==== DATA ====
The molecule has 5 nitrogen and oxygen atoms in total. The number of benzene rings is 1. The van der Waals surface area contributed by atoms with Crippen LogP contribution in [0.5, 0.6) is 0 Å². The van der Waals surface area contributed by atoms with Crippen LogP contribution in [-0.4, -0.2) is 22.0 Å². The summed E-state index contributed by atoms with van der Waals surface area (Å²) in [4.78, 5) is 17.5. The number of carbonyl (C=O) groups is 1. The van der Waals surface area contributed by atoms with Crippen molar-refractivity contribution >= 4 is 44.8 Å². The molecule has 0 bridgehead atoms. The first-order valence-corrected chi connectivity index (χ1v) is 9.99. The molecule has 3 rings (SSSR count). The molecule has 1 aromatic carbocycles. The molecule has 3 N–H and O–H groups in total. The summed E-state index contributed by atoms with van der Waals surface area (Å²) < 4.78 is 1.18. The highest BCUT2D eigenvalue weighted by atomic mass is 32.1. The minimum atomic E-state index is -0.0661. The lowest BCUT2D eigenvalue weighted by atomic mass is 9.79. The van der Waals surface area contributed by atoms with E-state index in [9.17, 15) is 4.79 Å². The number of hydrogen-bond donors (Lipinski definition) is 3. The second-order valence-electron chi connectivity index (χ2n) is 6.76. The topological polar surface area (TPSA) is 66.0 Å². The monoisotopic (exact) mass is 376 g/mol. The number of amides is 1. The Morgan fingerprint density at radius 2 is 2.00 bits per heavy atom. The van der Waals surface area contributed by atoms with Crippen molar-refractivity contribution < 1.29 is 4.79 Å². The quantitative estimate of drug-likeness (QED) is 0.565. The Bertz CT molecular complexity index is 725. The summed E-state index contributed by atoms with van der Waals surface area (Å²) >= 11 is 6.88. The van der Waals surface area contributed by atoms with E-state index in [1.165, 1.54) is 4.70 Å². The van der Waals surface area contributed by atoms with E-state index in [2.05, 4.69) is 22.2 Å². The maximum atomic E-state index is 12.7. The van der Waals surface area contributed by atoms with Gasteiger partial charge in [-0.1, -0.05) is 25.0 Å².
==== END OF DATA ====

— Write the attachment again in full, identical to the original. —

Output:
The molecule has 5 nitrogen and oxygen atoms in total. The number of benzene rings is 1. The van der Waals surface area contributed by atoms with Crippen LogP contribution in [0.5, 0.6) is 0 Å². The van der Waals surface area contributed by atoms with Crippen LogP contribution in [-0.4, -0.2) is 22.0 Å². The summed E-state index contributed by atoms with van der Waals surface area (Å²) in [4.78, 5) is 17.5. The number of carbonyl (C=O) groups is 1. The van der Waals surface area contributed by atoms with Crippen molar-refractivity contribution >= 4 is 44.8 Å². The molecule has 0 bridgehead atoms. The first-order valence-corrected chi connectivity index (χ1v) is 9.99. The molecule has 3 rings (SSSR count). The molecule has 1 aromatic carbocycles. The molecule has 3 N–H and O–H groups in total. The summed E-state index contributed by atoms with van der Waals surface area (Å²) < 4.78 is 1.18. The highest BCUT2D eigenvalue weighted by atomic mass is 32.1. The minimum atomic E-state index is -0.0661. The lowest BCUT2D eigenvalue weighted by atomic mass is 9.79. The van der Waals surface area contributed by atoms with E-state index in [9.17, 15) is 4.79 Å². The number of hydrogen-bond donors (Lipinski definition) is 3. The second-order valence-electron chi connectivity index (χ2n) is 6.76. The topological polar surface area (TPSA) is 66.0 Å². The monoisotopic (exact) mass is 376 g/mol. The number of amides is 1. The Morgan fingerprint density at radius 2 is 2.00 bits per heavy atom. The van der Waals surface area contributed by atoms with Crippen molar-refractivity contribution < 1.29 is 4.79 Å². The quantitative estimate of drug-likeness (QED) is 0.565. The Bertz CT molecular complexity index is 725. The summed E-state index contributed by atoms with van der Waals surface area (Å²) >= 11 is 6.88. The van der Waals surface area contributed by atoms with E-state index in [1.165, 1.54) is 4.70 Å². The van der Waals surface area contributed by atoms with E-state index in [2.05, 4.69) is 22.2 Å². The maximum atomic E-state index is 12.7. The van der Waals surface area contributed by atoms with Gasteiger partial charge in [-0.1, -0.05) is 25.0 Å².